by Mike Andrew -
SGN Staff Writer
Australia's High Court struck down a territorial law allowing Gay and Lesbian couples to marry, and ruled that same-sex marriages performed so far are annulled. Their decision was announced December 12.
Australia's Capital Territory, which includes Canberra, the country's capital, passed a law in September allowing same-sex couples to marry. The law went into effect on December 7, but it had already been appealed to the country's High Court.
In a unanimous decision, the court ruled that the federal parliament - not state and territorial authorities - had the right to legislate about marriage, and whether the right was extended to same-sex couples.
'The Marriage Act does not now provide for the formation or recognition of marriage between same-sex couples,' the court said.
'That Act is a comprehensive and exhaustive statement of the law of marriage,' it added.
'Under the constitution and federal law as it now stands, whether same-sex marriage should be provided for by law is a matter for the federal parliament.'
The decision means that the 27 couples who have married in Canberra since the law came into effect will have their marriages annulled as unconstitutional.
Outside the court building, equality supporters wept when the court decision was announced.
Ivan Hinton told reporters on scene that it was 'personally devastating' to have his marriage to partner Chris Teoh struck down.
'In less than a week we've been married and we've been unmarried, at least on a legal level,' he told BBC reporters as he fought back tears.
'We're still married. I've made commitments to Chris to spend the rest of my life with him, through sickness and through health, in the good times and in the bad. Today's not particularly good.'
In spite of the emotional toll on couples whose marriages have now been annulled, veteran LGBT rights activist Rodney Croome said the case represented major progress.
'Although there's been a defeat for marriage equality in the High Court today, this week we've seen a much greater victory,' Mr Croome told Associated Press.
'For the first time ever same-sex couples have married on Australian soil. That has been a huge step forward and one from which there is no return.'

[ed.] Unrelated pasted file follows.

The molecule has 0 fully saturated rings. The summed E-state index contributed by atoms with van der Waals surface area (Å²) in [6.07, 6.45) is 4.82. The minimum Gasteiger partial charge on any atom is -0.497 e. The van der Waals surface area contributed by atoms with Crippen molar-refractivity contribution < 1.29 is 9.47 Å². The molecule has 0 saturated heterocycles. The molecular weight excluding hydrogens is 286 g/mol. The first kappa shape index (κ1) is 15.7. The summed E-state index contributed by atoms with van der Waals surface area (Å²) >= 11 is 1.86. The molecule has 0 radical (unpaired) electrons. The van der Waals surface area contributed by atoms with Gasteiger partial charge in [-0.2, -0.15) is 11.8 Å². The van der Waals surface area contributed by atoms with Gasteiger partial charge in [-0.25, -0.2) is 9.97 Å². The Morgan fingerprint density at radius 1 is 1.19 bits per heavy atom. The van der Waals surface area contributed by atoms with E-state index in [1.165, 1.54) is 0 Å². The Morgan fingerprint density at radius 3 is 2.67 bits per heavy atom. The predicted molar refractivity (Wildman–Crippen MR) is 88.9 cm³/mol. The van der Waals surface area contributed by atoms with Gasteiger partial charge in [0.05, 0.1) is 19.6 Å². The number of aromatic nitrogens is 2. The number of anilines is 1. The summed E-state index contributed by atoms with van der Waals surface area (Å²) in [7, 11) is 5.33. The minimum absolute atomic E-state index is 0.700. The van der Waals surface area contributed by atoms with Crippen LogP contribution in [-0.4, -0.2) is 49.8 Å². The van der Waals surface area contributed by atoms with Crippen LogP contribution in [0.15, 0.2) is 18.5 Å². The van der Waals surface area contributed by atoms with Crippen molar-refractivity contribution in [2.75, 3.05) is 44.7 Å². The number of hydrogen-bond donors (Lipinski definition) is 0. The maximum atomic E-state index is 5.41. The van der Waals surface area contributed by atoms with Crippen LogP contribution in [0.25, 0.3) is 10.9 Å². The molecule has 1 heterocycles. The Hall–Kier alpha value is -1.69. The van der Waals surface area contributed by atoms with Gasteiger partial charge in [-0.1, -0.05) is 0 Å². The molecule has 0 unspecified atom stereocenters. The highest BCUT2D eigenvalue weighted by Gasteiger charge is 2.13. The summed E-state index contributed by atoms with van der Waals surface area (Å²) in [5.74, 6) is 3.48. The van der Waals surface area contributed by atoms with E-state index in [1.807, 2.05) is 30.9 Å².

Instead of 'protests or politics, or even laws and the constitution', Croome said, the passage of new marriage laws in the Capital Territory showed that same-sex marriage was about 'love, commitment, family and fairness.'
The ruling also gave activists a clear path forward, Croome added, putting the ball squarely in the parliament's court, and affirming 'for the first time ever' that lawmakers 'definitely' had the power to make same-sex marriage legal.
'Many people had assumed that until now, but it has never been declared by the court,' he said.
While the court decision might clarify who is responsible for passing marriage legislation, there seems little chance that a marriage equality bill will make it through Australia's parliament any time soon.
Conservative Prime Minister Tony Abbott, whose party won this year's parliamentary election, campaigned against same-sex marriage. Even within the opposition Labor Party, which officially supports equality, powerful members - including former Prime Minister Julia Gillard - oppose it.
A marriage equality bill introduced in 2012, when Labor controlled parliament, failed by a vote of 98 to 42, with Prime Minister Gillard voting against it.
Public opinion, on the other hand, has been trending in favor of equality. An August 2013 poll found that 65% of respondents supported legalizing same-sex marriage, up 8 points since December 2011, while only 28% were opposed (down 7 points).
Support was greater among women (75%) than men (55%), and greater among younger voters than older voters.
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